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"The 3 key environmental benefits of ERP systems" — Blog for Blue Rock Systems

CLIENT

Blue Rock Systems Ltd, Southampton


TASK

To produce an article to be posted on the Blue Rock Systems website, and to use as editorial in trade press


COVERAGE

 
We’re all doing what we can for the environment in our personal lives — putting up with the texture of paper straws, trying to remember to bring our huge collection of “bags for life” to the shop, taking fewer long-haul flights (nothing to do with not being able to go abroad for the last couple of years, of course).

This has also translated into sustainability within our businesses, and not just for the environment’s sake.


Consumers are becoming more environmentally conscious, so companies ahead of their competition in reducing their carbon footprint are already benefitting from higher sales and increased customer loyalty.


While swapping to electric vehicles and encouraging commuters to use public transport are a step in the right direction, it barely scratches the surface. As we’ve been told for a long time, much of the solution lies in cutting back on excess waste — and the supply chain is one of the worst contributors.


According to experts, overproduction and over-purchase of materials can account for five to eight percent of all waste. Poor inventory management, unnecessary transport of goods and any activity that results in pointless stock movements will increase the carbon footprint of the supply chain — but this can be avoided.


How ERP software can help

Enterprise resource planning (ERP) systems synchronise supply with demand, and monitor loss and wastage, through seamless communications between sales, planning, inventory, shop floor, procurements, admin and finance teams.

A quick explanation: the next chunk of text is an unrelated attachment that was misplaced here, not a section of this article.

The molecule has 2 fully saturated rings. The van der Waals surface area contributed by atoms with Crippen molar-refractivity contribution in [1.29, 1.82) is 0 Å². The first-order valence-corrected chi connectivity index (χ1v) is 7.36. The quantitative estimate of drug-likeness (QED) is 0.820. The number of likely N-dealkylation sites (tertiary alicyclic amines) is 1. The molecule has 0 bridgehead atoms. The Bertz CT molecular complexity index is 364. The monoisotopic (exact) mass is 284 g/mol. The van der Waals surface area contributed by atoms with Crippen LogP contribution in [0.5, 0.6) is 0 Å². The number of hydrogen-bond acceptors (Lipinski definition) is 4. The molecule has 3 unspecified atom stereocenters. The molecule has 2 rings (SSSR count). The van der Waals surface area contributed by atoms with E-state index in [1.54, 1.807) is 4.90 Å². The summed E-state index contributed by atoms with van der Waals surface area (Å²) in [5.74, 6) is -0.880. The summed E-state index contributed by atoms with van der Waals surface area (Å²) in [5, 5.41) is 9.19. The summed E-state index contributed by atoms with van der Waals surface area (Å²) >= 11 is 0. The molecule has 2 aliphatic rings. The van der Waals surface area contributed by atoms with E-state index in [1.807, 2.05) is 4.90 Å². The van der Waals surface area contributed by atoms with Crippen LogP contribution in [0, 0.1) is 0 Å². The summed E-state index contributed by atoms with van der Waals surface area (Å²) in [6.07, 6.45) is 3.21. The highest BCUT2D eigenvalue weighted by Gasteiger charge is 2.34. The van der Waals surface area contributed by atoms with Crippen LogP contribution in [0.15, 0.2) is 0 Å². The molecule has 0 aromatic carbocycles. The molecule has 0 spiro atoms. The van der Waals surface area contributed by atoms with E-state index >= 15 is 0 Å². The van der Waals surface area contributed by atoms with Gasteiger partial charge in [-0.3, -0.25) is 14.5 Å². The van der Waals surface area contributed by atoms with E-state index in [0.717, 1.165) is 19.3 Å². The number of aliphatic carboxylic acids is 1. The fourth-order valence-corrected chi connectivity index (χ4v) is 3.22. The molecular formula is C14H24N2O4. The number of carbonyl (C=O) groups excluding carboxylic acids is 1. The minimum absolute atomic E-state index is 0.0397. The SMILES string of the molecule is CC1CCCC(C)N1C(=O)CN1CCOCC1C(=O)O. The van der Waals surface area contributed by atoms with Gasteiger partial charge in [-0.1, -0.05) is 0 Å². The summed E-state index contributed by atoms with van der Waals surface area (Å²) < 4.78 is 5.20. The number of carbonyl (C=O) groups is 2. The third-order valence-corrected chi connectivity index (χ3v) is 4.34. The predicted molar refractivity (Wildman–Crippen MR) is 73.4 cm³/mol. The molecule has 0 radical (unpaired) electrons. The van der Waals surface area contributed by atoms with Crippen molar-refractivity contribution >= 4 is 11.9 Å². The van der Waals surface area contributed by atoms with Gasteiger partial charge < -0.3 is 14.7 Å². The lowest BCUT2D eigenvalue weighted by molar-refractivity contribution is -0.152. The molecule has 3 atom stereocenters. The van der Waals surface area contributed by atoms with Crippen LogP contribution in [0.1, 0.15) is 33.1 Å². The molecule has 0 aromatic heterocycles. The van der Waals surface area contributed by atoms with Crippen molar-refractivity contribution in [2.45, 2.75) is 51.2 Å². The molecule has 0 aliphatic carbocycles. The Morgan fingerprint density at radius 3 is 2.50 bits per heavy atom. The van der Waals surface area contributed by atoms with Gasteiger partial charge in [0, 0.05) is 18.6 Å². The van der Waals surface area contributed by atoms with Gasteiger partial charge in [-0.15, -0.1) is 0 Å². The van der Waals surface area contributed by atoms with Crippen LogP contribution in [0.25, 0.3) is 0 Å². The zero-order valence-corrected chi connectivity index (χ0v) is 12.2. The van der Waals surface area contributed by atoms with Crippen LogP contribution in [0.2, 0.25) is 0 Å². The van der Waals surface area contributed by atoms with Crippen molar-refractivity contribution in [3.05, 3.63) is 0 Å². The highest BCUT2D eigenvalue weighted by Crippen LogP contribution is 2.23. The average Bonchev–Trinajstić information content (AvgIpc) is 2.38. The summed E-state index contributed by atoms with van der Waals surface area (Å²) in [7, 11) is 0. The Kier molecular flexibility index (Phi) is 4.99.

They improve business processes from sales to shipping, and in turn reduce emissions and wastage:


1. Fuel Consumption and CO2

Optimising transport is key to reducing fuel consumption and CO2 emissions. Poor forecasting and planning leads to partially filled vans, unnecessary trips and ultimately, wastage in terms of time and money.


Smart route management — such as the iQ Transport Scheduler module — enables the creation and management of efficient delivery routes to maximise fleet utilisation, therefore optimal fuel economy, better driver efficiency and less damage to the environment.


Simple things, such as automated order acknowledgements by email can have a dramatic effect on reducing returns — less returns means less fuel and improved customer service.


2. Ditching the Paperwork

Clipboards and paper are a common sight in yards and warehouses, and this may come with a comforting familiarity to many. But not only is paper less efficient, more error-prone and is generally a slower way of working, it’s not good for the environment.


Paper is the third largest industrial polluter because of deforestation, but also due to the use of bleach in the manufacturing process, the methane gas it releases when it rots, and the toxicity of the ink removal during recycling.


ERP systems cut out the need for paper sales orders, purchase orders, packing slips, invoices, reports and so much more, and allow businesses to generate, store and retrieve information as needed. Automating processes that would normally involve forms is essential for business workflows and the environment.


With the arrival and adoption of PIM (Product Information Management) users will be able to access supplier’s detailed product information, with images and usage videos rather than maintain a store of printed catalogues that end up in the waste.


3. Reduce Power Consumption

With a cloud-based ERP system, you cut out the energy consumption of multiple servers, cooling systems and other hardware — which also cuts down your electricity bills. A cloud-based system allows more flexible and remote working, leading to fewer journeys being made on the daily commute.


Whether you opt for hosting or not the move to on screen analysis rather than printed reports not only saves paper, but the electricity to produce it and a swap from PC’s to thin client terminals is a small step in the right direction.

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